For years, the key issue confronting many towns in northern England has been the sustained decline in their manufacturing bases.
In Barrow-in-Furness, Cumbria, the conundrum is different. The port town’s biggest employer and Britain’s leading defence company, BAE Systems, now has a full order book for the next 30 years, partly owing to the UK’s Aukus nuclear submarine deal with the US and Australia.
Instead the challenge for Barrow is attracting the new workers it needs — and then keeping them and the resulting wealth in the town. For despite BAE’s longstanding presence, building submarines for the Royal Navy, Barrow still suffers from acute health inequalities, poor housing and some of the most deprived neighbourhoods in the country.
In a fresh attempt at lasting regeneration of the area, central and local government have formed Team Barrow, a partnership aimed at understanding how BAE’s boom can boost the town’s fortunes.
In July, cabinet minister Michael Gove name-checked Barrow as part of his “levelling up” agenda to narrow regional economic inequalities, promising to make it “a new powerhouse for the north”.
In recent weeks cabinet secretary Simon Case has visited Barrow and Whitehall officials are now working out of the town hall to understand how the area can capitalise on BAE’s bulging order book.
Sam Plum, chief executive of Westmorland and Furness council, which covers Barrow, said the central government focus felt “momentous”.
“The government is investing significant money in BAE,” she said of the billions of pounds’ worth of UK defence contracts due to flow into Barrow over the coming years. “If that money comes to Barrow and it doesn’t shift some of the societal problems that we’ve got . . . then we’ve all failed.”
A coastal community of 67,000 people on the fringes of the Lake District, Barrow has been a manufacturing town since the 19th century. BAE’s central riverside site dominates both the landscape and the economy, employing 12,000 people — pushing the town’s productivity levels well above both the regional and UK averages.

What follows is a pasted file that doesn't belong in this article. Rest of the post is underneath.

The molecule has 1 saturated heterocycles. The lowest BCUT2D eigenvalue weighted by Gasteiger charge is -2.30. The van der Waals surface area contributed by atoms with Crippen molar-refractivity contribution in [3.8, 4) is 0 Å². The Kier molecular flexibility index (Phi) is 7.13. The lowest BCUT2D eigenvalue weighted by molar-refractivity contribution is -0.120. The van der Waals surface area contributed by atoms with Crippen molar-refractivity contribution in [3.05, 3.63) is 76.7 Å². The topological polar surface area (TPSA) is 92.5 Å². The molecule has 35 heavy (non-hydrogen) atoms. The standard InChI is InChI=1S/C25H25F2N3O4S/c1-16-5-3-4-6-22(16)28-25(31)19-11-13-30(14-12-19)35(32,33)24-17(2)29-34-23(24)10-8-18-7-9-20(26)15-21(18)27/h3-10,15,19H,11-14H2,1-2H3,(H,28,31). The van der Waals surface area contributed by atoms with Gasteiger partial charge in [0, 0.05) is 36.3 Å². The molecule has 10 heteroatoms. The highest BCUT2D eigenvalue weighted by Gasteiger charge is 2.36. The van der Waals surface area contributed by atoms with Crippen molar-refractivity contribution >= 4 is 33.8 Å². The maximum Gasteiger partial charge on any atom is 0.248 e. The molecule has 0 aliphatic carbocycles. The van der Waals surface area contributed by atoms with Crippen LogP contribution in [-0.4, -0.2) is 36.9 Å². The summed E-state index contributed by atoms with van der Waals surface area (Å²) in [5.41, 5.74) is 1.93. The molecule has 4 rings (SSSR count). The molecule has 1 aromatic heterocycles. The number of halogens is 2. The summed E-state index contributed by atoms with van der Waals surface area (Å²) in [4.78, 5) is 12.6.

In the coming years, the company will become even more dominant. BAE will build a new generation of attack submarines for the Royal Navy, with deliveries starting in the 2030s. The design for these boats will be used by Australia under the Aukus deal.
By then, BAE expects to employ 17,000 people in Barrow, focused on the Aukus deal and a UK contract to supply Dreadnought submarines that will carry Britain’s nuclear deterrent from the 2030s.
Yet although the BAE contracts have been on an upswing for a decade, there is a lag in that success feeding through to the local population. Barrow is still dealing with the legacy of job losses more than 20 years ago, when BAE work dropped off following the completion of the UK’s Vanguard submarines.
“When I look at what we’ve got in front of us today, for both the town and the business, it’s fantastic,” said Janet Garner, BAE’s future workforce director, who has worked at the company’s Barrow base for 37 years. “But we shouldn’t kid ourselves . . . the impact of that downturn hit the town hard.”
Pointing to struggles with education and aspiration, she added: “I think it’s fair to say that we have some third generation worklessness because of some of what happened. That is a real challenge.”
It is one borne out in Barrow’s statistics. The town is in the most deprived 10 per cent of 309 English local authorities, according to the government’s index of multiple deprivation. Its suicide rates were nearly twice the national average between 2018 and 2020, and the council told a 2022 health inequalities review by the academic Sir Michael Marmot that it was “standard” for local people to not expect “to live beyond their late 50s”.